A Carbon Windfall Levy

Minister Ryan will shortly introduce a carbon windfall levy.

Generally, windfall taxes should be avoided as they are arbitrary expropriation of private property. In this case, however, I fully agree with the minister. Property rights on carbon dioxide emissions were created a few years ago. Although these rights used to belong to we the people, the European Union decided to give the permits, for free, to selected companies. This is tantamount to a subsidy worth billions of euros per year. Minister Ryan has now decided, rightly, to claw back this subsidy.

Obviously, it is a bit silly to tax a subsidy. However, the subsidy is cast in stone (an EU directive). So, I even forgive the minister the administrative inefficiency.

Note that a windfall levy on grandparented permits would also remove the legal objections that were raised against the carbon tax in France. Recall that the proposed carbon tax in France was very similar to the actual carbon tax in the Republic of Ireland.


An attentive reader pointed me to the final sentence: “This levy is essential, if we are to reduce Ireland’s overall energy bill. Having discussed it with those in the industry, I am satisfied that it will function effectively.”

Ireland’s overall energy bill will increase because of this tax, because one of its key inputs (capital) has become more expensive.

21 replies on “A Carbon Windfall Levy”


And where do you think the electricity generators will get the money to pay the windfall? From their pension funds or their customers?

On balance, I disagree with the Carbon tax, as it is (yet) another tax on enterprise dreamed up by the bureaucrats. On a macro level it just makes us even less competitive against developing countries who are indifferent to threat of AGW. On a micro level it is just another cost to consumers (and taxpayers). In essence it is a regional guilt tax that makes us poorer.

But while the French government have long-fingered it, (“the government said its energy tax was being postponed indefinitely in order not to “damage the competitiveness of French companies”) our green crusaders obviously believe that our economy is in better shape to cope.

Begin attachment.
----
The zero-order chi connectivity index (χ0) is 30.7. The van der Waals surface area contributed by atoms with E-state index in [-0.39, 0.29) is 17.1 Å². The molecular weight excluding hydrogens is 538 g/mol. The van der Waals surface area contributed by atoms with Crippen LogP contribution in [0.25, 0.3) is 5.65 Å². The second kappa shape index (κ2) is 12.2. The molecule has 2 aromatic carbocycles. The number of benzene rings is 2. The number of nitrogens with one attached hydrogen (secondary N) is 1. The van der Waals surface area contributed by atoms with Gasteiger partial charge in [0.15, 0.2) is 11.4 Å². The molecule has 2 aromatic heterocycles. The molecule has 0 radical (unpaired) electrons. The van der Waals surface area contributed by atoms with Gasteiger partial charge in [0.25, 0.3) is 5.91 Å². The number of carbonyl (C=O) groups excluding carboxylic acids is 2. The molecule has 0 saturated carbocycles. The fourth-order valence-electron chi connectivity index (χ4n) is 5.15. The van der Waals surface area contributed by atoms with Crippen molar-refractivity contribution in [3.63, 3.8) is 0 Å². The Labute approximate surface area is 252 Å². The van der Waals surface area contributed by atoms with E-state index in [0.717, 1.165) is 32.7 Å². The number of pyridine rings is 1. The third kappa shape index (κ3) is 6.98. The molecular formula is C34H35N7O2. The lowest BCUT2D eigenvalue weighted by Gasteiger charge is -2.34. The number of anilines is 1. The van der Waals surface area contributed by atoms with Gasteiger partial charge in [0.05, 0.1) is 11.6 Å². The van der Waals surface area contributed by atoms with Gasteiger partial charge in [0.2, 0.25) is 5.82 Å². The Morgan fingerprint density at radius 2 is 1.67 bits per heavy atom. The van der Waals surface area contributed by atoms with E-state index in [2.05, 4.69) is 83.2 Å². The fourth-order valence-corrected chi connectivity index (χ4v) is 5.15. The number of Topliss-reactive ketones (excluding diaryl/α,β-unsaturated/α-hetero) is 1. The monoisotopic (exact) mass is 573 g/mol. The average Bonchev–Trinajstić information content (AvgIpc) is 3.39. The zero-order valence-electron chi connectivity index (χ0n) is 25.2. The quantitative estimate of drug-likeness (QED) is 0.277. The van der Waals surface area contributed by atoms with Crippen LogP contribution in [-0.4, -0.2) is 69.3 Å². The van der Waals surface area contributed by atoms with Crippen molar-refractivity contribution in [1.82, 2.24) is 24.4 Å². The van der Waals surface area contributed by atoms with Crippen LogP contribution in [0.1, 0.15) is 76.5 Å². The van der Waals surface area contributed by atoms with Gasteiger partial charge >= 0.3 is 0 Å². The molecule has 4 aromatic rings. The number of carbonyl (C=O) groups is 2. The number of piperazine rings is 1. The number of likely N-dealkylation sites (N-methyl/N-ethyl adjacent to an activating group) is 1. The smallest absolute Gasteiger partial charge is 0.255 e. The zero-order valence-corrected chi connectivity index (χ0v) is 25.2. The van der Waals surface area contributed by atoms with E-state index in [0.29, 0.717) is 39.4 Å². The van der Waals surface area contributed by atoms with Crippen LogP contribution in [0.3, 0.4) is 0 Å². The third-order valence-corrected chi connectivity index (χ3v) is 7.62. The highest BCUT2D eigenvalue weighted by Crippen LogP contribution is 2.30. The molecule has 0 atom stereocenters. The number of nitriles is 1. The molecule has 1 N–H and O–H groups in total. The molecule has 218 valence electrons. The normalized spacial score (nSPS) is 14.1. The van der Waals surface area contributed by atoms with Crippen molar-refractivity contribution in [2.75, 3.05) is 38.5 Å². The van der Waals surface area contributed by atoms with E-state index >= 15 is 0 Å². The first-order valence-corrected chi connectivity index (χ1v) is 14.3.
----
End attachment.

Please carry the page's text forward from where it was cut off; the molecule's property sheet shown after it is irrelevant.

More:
I hope they are right.

The permit price is €15.97/tCO2 at the moment.

The French carbon tax was thrown out by the constitutional court because of unfair discrimination between large and small companies within France. The government then tried to spin the story as if it was their decision for the sake of international competition. Apparently, there is at least one person who believed them.

@ Richard

I was being a little too opaque. What was the price at issue? And how does a capital loss (form original grant of economic rights until today) translate into a “windfall profit”

At the margin, power generators face a cost (buying a permit) or an opportunity cost (not selling a permit). Therefore, the regulator allows them to charge the permit price to their clients.

The gift of permits is a capital subsidy which is not considered in the regulated price of electricity.

The price at issue (January 1st, 2010) was about €10/tCO2. I can’t recall the prices in 2009 and 2008.

EUA prices in 2008 about €22/tCO2 and 2009 about €15/tCO2.

Also, using the CITL data on http://www.sandbag.org.uk it appears that ESB (as a group) was a permit buyer in 2008, so unless they got to their verified emissions levels for 2008 through heroic emissions reductions (unlikely) then their only chance to monetize the grandfathered allocation is by passing through the opportunity cost.

I know Sijm, Neuhoff and Chen (2006) examined the pass through rates for Germany and Netherlands power generators, but has a similar study been done in Ireland upon which to base the opportunity cost pass through claim? Just because they (power generators) were/are allowed to do it, does that mean it actually happened?